The Queensland government says proposed new building laws will crack down on potentially flammable building cladding, which is being blamed for London’s devastating tower block fire.
Housing Minister Mick de Brenni said the proposed laws, introduced last month, will give the state’s building regulator the power to stop unsafe products being sold and force existing buildings to remove dangerous cladding.
“The new laws will give the Queensland Building and Construction Commission power to investigate concerns around building products on both active building sites and existing buildings,” Mr de Brenni said.
“We want to make sure the regulator has the teeth to protect Queenslanders.”
There have been two incidents in recent years on the Gold Coast where substandard cladding was identified and replaced, as well as a third incident in Brisbane where a residential building was inspected and found to be compliant.
The minister stopped short of calling for a full review of cladding used in Queensland, saying the strengthened laws would be sufficient.
At least 12 people have been confirmed dead and many more are missing after a huge fire destroyed Grenfell Tower in London’s north Kensington.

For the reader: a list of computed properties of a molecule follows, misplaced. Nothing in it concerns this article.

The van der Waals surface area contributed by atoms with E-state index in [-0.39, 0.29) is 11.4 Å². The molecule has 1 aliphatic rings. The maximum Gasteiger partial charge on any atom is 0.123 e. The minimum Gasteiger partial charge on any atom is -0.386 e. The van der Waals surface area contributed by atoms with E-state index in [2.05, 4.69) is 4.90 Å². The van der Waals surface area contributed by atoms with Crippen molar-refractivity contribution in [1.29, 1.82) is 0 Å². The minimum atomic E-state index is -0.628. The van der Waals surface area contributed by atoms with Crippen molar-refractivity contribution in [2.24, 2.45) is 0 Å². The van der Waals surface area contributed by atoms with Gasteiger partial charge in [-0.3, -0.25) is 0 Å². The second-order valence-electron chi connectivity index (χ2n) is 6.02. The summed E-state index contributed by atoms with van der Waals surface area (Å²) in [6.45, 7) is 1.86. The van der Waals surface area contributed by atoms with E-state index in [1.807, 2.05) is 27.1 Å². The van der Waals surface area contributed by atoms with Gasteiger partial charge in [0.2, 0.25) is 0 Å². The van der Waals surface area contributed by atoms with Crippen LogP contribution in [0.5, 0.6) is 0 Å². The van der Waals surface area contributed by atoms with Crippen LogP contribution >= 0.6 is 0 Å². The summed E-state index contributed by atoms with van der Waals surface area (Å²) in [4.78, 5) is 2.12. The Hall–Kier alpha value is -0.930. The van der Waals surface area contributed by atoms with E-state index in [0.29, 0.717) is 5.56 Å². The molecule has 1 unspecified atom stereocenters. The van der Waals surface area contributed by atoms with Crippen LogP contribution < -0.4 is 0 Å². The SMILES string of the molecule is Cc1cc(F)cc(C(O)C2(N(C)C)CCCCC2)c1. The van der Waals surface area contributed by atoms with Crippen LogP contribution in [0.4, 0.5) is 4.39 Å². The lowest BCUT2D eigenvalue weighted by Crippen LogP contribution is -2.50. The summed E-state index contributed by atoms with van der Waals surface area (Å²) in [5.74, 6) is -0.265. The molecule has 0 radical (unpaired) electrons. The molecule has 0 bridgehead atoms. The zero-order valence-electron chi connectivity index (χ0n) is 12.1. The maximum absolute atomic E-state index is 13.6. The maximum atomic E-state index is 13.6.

There are reports cladding added to the building in a recent refurbishment may have helped spread the flames quickly.
Queensland Fire and Emergency Services Deputy Commissioner Mark Roche said the state’s firefighters are trained for high-rise fires.
“Recently in Brisbane we’ve just conducted four very large-scale exercises on high rise buildings, and we are doing that right across the state,” Deputy commissioner Roche told reporters on Thursday.
“We’ll be looking at what lessons are to be learnt (from the London fire), we have a very high regime of maintenance and inspection, and we’ve got the highest quality of people actually conducting it.”